Between 1945 and 1992 rural development policy in the UK was characterised by its sectoral approach, with agriculture dominating. Since then, reforms to the Common Agricultural Policy, and the UK government's commitment to sustainable development, have signalled a policy shift towards integrated rural development. Implementation is partly constrained by an institutional framework that evolved to set, deliver and evaluate sectoral policy. A particular legacy of this framework concerns the way data are gathered. This issue has been explored in a case study on the rural data infrastructure of Scotland. The findings highlight: the currently low level of user awareness of data sources; the lack of central government engagement in and individual awareness of related UK data infrastructure initiatives; and the current focus on top–down data provision being a constraint on community-led development. The commentary explores the interplay between policy and technology drivers and we argue that, whilst data sharing has been assumed to be a technical problem, there is evidence to suggest that it is more a social one concerning power relationships both within and between institutions. This is discussed in relation to other infrastructure projects in Europe and North America.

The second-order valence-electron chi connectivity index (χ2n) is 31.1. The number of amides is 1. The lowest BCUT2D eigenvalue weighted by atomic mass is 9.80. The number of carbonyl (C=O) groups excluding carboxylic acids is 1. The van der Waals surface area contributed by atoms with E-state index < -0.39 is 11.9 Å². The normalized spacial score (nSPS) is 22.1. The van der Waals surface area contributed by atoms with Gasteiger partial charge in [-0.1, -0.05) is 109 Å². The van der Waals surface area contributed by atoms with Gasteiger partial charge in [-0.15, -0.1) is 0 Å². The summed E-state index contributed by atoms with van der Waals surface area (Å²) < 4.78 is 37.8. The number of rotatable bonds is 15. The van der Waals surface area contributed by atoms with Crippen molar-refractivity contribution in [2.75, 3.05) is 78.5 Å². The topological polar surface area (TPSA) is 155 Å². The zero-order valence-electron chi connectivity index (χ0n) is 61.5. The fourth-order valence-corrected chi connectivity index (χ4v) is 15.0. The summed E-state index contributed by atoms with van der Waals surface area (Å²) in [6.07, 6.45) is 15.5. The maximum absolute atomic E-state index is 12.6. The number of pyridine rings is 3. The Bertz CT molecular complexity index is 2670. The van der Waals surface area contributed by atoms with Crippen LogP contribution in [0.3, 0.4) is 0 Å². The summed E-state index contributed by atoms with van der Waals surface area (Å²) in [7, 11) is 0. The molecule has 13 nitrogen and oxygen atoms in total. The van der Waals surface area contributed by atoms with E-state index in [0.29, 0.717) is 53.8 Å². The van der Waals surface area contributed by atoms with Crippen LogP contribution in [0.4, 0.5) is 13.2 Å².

- Rural development
- Rural policy
- Data infrastructure
Birnie, R. V., Geddes, A., Bayfield, N., Midgley, J. L., Shucksmith, D. M., & Elston, D. (2005). Improving the rural data infrastructure of Scotland: an overview. Land Use Policy, 22(2), 145-152. https://doi.org/10.1016/j.landusepol.2003.08.005